Tribal Consultations on Telecommunications Held in Arizona

August 31, 2010 was a busy day for Tribal consultations in Arizona.  In the morning, the Inter-Tribal Council of Arizona hosted the USDA Rural Development Tribal Consultation at the Heard Museum and in the afternoon, the National Tribal Telecommunications Association (NTTA) held their quarterly meeting at Wild Horse Pass.

The USDA Rural Development Tribal Consultation Meeting was regarding the Substantially Underserved Trust Area (SUTA) Provision of the 2008 Farm Bill.  This facilitated two-hour consultation included Rural Development representative, Alan Stephens, the Arizona State Director and a representative from the Rural Utilities Service, Jessica Zufolo from Washington. It was a packed house, with more participants than expected.  Even though it was an Arizona tribal consultation, there was one tribal member from Cheyenne River who came for the consultation.

After an overview of rules and services, the dialogue ensued. Interestingly, while RUS deals with rural electric, water and waste disposal, telecommunications infrastructure, and distance learning and telemedicine, the topic of concern and the most discussion was broadband connectivity.  It is clear, that tribes are extremely interested and concerned about telecommunications infrastructure and access to the internet for their respective communities. The discussions just kept leading back to this issue; there was little reference to the other areas that the SUTA provisions cover.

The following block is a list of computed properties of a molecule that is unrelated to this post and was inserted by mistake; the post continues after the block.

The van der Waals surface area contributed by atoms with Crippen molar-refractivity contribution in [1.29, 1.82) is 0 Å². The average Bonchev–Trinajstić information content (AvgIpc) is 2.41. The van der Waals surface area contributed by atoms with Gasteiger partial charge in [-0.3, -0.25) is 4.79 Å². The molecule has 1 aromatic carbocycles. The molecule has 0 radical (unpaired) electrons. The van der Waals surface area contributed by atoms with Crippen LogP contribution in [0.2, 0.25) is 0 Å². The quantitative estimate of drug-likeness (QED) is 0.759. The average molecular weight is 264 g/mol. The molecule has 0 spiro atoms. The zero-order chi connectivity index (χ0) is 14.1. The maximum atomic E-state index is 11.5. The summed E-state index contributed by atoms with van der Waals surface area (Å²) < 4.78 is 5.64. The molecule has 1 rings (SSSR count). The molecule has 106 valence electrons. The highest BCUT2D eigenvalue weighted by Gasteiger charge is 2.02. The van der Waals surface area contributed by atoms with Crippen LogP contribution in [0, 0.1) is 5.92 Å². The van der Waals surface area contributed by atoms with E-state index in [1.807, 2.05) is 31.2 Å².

This consultation was structured primarily as a listening session and there was a court reporter taking detailed notes. The notes on this consultation should be posted here in the near future.

The afternoon meeting was the opening session of the NTTA Quarterly Meetings. This well attended meeting was also focused on telecommunications.  The majority of the afternoon included a presentation and listening session with the new FCC Office of Native Affairs and Policy.  The Bureau Chief of this office, Geoffrey Blackwell, was joined by several members of his staff.  Blackwell gave a thorough overview of the tasks that his office will undertake. He also asked for input on how to reshape the Indian Telecommunications Initiative and make these yearly meetings more interactive.  This office promises to create two-way communications and dialogue with Indian country.

As a part of this FCC listening session, the NTTA presented information to the FCC.  NTTA’s primary issues include regulatory reform, the creation of a Tribal Broadband Fund, Tribal infrastructure and broadband access, DTV Transition results, and building Tribal policy participation in Washington D.C.

The NTTA Quarterly Meeting continued on through Wednesday September 1st. This day was primarily spent discussing NTTA business.

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